Wheelchairs are intended to provide people with comfort and independence after their movement has been either compromised or become impossible due to illnesses, injuries, disabilities, or simply aging. For those with either limited or no mobility at all, a wheelchair can make an incredible difference in their quality of life. And here is the brief wheelchair history. The earliest record of wheelchairs dates back to the 6th century, as an inscription found on a stone slate in China around 6th century. Around 16th century, king Philip II of Spain used an elaborate rolling chair with movable arm and leg rests. After that King Louise XIV changed from the movable arm and leg rests to roulette for moving while he was recovering from an operation in 1700. And the very first wheelchair that resembles today was design in 18th century.
It had two large front wooden wheels and one caster in rear. Around 19th and 20th centuries after the American Civil War and World War I, the first wheelchairs were built with wooden frames, wicker seats, adjustable arm rests, footrests and large spoke wheels. Around 1984 U.S. patent was filed for a wheelchair with fixed frame, adjustment surfaces, firm wicker seats and large rear wheels for self-propulsion (Cooper R. A. 1996).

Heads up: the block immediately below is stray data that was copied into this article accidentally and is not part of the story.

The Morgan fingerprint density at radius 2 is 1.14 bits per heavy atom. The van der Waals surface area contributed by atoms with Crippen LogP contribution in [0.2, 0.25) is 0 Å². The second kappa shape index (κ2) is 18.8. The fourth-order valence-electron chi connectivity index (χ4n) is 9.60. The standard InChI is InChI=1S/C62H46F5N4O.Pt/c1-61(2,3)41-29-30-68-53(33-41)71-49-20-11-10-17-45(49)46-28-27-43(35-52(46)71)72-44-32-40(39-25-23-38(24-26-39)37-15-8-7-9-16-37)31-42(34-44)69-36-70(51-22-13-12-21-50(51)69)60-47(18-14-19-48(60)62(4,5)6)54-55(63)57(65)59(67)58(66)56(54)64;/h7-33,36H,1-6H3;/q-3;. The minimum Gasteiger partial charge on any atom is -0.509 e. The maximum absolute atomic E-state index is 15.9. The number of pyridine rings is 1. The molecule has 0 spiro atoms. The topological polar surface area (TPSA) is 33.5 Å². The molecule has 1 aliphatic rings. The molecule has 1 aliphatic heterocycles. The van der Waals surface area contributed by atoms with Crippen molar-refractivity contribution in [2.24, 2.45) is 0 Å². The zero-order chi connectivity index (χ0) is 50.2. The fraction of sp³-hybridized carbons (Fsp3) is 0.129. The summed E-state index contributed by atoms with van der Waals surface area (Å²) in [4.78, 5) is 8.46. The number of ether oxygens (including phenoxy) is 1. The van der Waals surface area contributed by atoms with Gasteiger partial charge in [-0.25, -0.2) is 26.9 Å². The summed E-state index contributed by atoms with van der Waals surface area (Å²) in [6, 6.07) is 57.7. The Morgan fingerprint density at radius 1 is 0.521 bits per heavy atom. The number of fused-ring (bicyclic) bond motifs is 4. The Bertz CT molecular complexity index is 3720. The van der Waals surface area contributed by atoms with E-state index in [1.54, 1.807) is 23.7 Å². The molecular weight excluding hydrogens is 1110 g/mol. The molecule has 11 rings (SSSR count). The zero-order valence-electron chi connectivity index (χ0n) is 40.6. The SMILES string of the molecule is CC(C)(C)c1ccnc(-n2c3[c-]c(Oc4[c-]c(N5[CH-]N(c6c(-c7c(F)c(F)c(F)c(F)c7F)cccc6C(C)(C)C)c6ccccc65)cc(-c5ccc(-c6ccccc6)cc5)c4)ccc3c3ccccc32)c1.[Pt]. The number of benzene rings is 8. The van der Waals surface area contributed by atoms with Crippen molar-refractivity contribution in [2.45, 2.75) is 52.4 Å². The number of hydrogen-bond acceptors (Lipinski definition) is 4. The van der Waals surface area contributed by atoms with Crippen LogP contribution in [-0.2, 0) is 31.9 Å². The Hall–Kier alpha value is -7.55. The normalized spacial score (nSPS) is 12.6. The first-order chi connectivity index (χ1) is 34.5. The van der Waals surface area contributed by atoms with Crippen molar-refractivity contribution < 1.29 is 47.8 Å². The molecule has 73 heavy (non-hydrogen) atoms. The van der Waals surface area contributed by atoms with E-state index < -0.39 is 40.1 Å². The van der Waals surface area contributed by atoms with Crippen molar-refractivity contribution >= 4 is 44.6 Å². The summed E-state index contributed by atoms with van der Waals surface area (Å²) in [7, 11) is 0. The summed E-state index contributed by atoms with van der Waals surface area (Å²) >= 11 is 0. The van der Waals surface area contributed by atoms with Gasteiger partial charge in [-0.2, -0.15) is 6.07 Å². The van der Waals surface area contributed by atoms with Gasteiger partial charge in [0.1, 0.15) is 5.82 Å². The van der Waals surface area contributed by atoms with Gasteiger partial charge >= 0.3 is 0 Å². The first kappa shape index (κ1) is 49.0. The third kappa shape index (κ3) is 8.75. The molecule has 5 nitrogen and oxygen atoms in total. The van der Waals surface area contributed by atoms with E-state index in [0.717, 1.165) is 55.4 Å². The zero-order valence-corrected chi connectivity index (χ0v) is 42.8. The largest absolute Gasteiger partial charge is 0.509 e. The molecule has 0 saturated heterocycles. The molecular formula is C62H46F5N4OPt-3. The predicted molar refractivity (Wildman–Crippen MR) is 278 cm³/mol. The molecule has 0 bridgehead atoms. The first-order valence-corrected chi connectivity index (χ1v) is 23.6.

Then Herbert Everest (an injured mining engineer) and Harold Jennings (a mechanical engineer) collaborated to design the first folding frame wheelchair in 1932. They went on to form the company E&J (Everest & Jennings). E&J developed the first powered wheelchair in 1950s. They followed the development of transistor-controlled motors and adapted it to their interest by adding a motor to their manual wheelchair design. In 1952, the beginning of wheelchair sports occurred with the first games held at the Stoke Mandeville Rehabilitation Center in England (Cooper R. A. 1996). After than the first Paralympic Games were held in Tokyo, Japan 1964. The revolution in lighter weight manual chairs driven by the need and...
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